Open main menu

A heuristic argument is an argument that reasons from the value of a method or principle that has been shown by experimental (especially trial-and-error) investigation to be a useful aid in learning, discovery and problem-solving. A widely used and important example of a heuristic argument is Occam's Razor.

It is a speculative, non-rigorous argument, that relies on an analogy or on intuition, that allows one to achieve a result or approximation to be checked later with more rigor; otherwise the results are of doubt. It is used as a hypothesis or conjecture in an investigation. It can also be used as a mnemonic.[1]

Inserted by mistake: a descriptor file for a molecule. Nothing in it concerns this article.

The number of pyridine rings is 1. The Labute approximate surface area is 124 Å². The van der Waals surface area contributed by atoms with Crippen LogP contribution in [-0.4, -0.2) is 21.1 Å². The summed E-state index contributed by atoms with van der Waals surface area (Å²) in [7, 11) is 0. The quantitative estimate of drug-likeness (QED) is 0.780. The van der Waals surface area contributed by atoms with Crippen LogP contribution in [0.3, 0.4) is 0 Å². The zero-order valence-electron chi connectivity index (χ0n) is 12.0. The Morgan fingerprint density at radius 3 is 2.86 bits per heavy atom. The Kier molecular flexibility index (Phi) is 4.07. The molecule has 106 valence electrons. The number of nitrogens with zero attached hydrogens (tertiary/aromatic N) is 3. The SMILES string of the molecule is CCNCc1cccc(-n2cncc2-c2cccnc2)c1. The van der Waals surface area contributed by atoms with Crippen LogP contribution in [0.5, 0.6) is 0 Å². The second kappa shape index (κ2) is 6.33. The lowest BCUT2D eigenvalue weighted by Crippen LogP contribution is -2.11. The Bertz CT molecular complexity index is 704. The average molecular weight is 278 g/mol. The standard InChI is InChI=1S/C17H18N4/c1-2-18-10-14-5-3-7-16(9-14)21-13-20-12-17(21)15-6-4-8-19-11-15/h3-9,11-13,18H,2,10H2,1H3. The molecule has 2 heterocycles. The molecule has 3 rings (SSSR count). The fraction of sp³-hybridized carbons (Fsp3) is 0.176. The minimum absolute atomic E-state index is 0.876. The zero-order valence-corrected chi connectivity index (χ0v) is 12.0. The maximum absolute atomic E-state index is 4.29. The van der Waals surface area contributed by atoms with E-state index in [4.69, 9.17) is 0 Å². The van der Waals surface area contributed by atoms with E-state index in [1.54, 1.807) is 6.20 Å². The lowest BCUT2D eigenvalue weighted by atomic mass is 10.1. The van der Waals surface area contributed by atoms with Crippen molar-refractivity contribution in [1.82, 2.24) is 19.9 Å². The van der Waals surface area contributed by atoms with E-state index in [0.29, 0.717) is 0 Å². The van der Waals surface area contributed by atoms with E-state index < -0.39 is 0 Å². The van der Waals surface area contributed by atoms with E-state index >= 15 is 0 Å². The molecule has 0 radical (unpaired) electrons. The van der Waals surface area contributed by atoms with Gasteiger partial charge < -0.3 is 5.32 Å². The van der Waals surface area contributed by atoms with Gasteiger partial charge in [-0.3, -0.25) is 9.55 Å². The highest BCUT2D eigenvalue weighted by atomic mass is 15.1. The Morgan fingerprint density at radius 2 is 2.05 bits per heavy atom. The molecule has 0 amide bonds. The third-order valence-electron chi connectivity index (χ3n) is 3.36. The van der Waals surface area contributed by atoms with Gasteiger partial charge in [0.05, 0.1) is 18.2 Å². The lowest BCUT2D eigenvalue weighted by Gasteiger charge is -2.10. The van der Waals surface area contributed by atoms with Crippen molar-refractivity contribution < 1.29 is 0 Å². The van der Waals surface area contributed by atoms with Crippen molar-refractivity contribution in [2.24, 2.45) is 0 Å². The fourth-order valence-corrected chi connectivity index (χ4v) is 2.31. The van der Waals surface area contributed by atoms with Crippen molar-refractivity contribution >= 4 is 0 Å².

See alsoEdit


  1. ^ Brodsky, Stanley J.; Ellis, John; Karliner, Marek (1988). "Chiral symmetry and the spin of the proton" (PDF). Physics Letters B. 206 (2): 309–315. doi:10.1016/0370-2693(88)91511-0.